The unreal relation for cultural addressing


Vietnamese people address others based on age. Which pair of words to be used to mean ‘you’ and ‘I’ depends on the age difference between the speaker and the listener. The relation scale is used to measure this difference in age: grandchildren (cháu), nephew/niece (cháu), younger sibling (em), older brother (anh), older sister (chị), younger aunt (cô/gì), younger uncle (chú), older aunt/uncle (bác), grandmother (bà), grandfather (ông), great grandparents (cụ). Once the ages of both of them are assumed in the relation scale the speaker then addresses the listener by using the pronoun that would be used to speak with their relative of the listener’s age. At the same time the speaker uses the other pronoun in the pair for that relation to address themselves.

Let's say the speaker is of the nephew's age and the listener is around the age of the speaker's aunt/uncle. The speaker would address themselves as ‘cháu = nephew/niece’ and a female listener as ‘cô = aunt’ (if younger than their mother) or ‘bác = aunt’ (if older), a male listener as ‘chú = uncle’ (if younger than their father) or ‘bác = uncle’ (if older).

This way of addressing assumes a unreal relation by borrowing the pair of cultural pronouns that would be used between the two relatives in the relation. If the age difference turns out to be different from initial assumption, both the speaker and listener would agree to use a new pair of cultural pronouns to adjust to the real age difference.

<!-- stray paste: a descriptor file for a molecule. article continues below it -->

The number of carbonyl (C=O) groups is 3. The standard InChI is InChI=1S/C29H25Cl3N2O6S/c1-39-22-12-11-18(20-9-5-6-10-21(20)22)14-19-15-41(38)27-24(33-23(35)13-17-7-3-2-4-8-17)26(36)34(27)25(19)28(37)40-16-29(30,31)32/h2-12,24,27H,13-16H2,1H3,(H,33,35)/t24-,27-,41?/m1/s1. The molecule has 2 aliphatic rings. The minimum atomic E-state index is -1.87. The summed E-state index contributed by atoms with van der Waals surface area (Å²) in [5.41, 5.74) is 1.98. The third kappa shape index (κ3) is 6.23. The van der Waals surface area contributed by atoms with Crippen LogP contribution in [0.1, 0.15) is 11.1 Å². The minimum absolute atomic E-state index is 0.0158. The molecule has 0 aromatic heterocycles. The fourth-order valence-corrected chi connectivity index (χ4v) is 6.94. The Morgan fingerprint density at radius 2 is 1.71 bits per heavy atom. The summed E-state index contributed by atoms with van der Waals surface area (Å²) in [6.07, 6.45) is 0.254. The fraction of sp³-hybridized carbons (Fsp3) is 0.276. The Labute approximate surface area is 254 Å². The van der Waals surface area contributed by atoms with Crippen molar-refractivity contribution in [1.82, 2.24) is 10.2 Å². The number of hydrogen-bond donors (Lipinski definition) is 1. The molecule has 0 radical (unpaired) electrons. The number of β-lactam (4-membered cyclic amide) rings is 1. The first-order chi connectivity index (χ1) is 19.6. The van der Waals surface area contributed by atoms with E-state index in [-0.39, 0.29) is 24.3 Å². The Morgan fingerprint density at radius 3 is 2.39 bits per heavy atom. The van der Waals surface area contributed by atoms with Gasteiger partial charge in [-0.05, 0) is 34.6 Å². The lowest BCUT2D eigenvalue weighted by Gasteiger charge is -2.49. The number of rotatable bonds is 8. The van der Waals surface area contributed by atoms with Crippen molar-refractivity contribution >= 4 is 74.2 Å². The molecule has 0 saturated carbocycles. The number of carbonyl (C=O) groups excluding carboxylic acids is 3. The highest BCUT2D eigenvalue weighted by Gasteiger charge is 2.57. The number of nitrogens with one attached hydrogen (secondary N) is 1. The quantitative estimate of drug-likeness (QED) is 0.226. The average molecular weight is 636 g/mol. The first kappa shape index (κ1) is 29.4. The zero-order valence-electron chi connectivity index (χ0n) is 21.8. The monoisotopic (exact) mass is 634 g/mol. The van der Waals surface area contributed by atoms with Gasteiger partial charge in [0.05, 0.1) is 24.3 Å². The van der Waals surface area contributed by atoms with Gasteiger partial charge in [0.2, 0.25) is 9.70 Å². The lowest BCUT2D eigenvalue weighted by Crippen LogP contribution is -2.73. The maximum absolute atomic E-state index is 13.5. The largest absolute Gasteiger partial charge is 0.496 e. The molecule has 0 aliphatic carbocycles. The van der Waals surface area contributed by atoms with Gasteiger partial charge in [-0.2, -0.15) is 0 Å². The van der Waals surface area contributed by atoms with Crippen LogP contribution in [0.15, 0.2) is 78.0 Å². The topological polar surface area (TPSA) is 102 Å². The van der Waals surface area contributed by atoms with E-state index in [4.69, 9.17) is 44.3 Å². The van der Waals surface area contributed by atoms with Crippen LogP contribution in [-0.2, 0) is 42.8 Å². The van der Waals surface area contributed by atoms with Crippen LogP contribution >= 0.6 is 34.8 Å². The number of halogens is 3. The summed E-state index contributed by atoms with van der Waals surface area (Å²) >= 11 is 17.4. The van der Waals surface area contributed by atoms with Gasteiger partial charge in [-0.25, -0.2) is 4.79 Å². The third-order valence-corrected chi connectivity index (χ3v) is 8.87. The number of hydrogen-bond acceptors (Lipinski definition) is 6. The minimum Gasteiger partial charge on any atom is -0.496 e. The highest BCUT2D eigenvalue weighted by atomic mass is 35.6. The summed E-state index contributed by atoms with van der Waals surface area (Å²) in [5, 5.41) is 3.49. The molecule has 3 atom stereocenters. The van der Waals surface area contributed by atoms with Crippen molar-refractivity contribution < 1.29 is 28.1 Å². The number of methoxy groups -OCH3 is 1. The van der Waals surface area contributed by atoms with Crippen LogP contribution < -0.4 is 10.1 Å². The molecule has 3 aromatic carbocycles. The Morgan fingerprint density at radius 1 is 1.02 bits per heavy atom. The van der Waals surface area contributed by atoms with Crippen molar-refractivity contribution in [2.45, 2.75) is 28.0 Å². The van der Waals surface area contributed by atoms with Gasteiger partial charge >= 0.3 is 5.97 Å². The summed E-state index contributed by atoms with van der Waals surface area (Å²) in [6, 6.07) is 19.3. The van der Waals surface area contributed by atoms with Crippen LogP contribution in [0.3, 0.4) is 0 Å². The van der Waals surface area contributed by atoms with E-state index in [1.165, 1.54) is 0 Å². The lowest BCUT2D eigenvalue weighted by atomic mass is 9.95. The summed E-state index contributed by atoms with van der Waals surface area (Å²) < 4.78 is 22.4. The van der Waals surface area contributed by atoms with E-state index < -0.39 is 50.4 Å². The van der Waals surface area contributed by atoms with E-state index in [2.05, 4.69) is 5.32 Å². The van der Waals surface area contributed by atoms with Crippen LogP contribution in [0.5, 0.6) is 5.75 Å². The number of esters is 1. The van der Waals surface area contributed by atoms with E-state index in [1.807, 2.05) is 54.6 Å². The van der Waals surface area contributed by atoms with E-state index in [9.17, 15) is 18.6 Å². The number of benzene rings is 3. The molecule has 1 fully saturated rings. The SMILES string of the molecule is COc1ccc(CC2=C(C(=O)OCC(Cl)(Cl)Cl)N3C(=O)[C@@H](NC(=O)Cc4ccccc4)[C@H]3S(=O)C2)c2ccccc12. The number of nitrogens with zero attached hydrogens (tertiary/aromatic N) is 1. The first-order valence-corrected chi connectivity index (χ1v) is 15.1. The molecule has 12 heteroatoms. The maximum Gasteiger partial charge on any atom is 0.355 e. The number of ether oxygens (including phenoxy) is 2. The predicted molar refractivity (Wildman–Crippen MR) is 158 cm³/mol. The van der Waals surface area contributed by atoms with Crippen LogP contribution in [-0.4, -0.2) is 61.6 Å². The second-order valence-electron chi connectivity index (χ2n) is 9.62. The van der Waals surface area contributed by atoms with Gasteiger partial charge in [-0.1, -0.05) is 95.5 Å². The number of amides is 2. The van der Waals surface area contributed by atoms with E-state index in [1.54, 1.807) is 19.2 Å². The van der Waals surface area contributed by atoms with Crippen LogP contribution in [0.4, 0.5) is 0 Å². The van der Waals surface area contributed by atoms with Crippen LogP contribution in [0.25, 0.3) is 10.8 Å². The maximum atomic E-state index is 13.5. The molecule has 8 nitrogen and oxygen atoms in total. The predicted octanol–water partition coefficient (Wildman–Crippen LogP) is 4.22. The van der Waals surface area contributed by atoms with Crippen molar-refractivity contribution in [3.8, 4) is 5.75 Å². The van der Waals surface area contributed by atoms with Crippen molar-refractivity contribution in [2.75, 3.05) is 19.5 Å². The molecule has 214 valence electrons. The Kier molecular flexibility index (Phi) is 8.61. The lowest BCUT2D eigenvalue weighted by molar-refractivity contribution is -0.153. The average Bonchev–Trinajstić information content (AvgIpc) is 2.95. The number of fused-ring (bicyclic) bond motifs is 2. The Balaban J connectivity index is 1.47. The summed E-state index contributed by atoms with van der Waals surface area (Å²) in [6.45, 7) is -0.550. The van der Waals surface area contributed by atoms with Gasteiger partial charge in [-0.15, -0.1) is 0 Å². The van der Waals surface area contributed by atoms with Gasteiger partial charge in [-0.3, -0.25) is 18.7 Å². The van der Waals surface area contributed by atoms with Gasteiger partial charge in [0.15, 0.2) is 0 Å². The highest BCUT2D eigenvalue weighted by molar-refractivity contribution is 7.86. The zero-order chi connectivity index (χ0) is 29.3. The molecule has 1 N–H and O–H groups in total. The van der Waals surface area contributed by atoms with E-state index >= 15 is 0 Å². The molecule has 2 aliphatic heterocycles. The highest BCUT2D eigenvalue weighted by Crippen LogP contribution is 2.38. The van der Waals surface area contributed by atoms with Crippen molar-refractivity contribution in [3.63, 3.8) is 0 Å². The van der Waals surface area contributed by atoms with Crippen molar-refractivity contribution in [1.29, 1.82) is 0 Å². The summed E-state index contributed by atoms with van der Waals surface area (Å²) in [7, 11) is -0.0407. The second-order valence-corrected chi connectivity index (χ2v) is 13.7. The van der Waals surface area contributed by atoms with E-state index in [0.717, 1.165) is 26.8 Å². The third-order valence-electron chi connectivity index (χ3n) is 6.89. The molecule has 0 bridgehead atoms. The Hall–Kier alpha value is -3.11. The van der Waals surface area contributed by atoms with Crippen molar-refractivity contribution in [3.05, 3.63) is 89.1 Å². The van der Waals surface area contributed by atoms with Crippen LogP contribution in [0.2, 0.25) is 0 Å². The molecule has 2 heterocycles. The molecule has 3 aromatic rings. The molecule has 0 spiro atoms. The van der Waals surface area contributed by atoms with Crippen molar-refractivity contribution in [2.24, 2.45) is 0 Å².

Some Western speakers wonder if kiss or hug is to help provide friendliness in human interactions in Western culture, where would a similar friendliness be found in the Vietnamese society. The answer is 'unreal relation' which assumes in imagination that a society is like a very big family.

Correct translations translate all cultural pronouns addressing the listener and speaker in the conversation into ‘you’ and ‘I’, indicating clearly that the two are not related. Incorrect translations translate cultural pronouns literally to leave audience free to interpret whether or not people in the conversation are related.

As real-world example, a Vietnamese defendant said in a police interview that she didn’t know the stuff was illegal and she gave it to ‘các cháu đến chơi’ to mean 'visiting youngsters’ who were friends of her nephew and in no way were they related to her. The interpreter took the word 'cháu' to mean 'nephew' and translated 'các cháu' as ‘nephews’ which made the police believe that she knew of the illegal activity and only gave it to her relatives to kept the operation secret.

In both conversations and writing, parents often use the word ‘cháu’ to mean their own children. This is because there are 2 relations at the same time: the ‘offspring >< parent’ relation between them and their children, and the unreal ‘nephew/niece >< uncle/aunt’ relation between their children and the listeners. They use the unreal relation to show respect to the listeners because the relation between the listeners and their children was given the higher regard.

In a trial in the UK in 2009, a translation from Vietnamese into English was questioned in court because, according to the English text, the father transferred title of his land to his ‘nephew’(cháu), instead of his own children. The translator didn’t sense that the father used the word ‘cháu' to mean their own children, and not 'nephew' or 'niece'.

In reality, for cultural reason, there would be many handwritten letters, certificates, agreements, etc. in which parents use the word ‘cháu’ to mean their own children when they give money, houses, lands to their offsprings. A culturally-blind interpretation of ‘cháu’ as nephew or niece would be a disaster.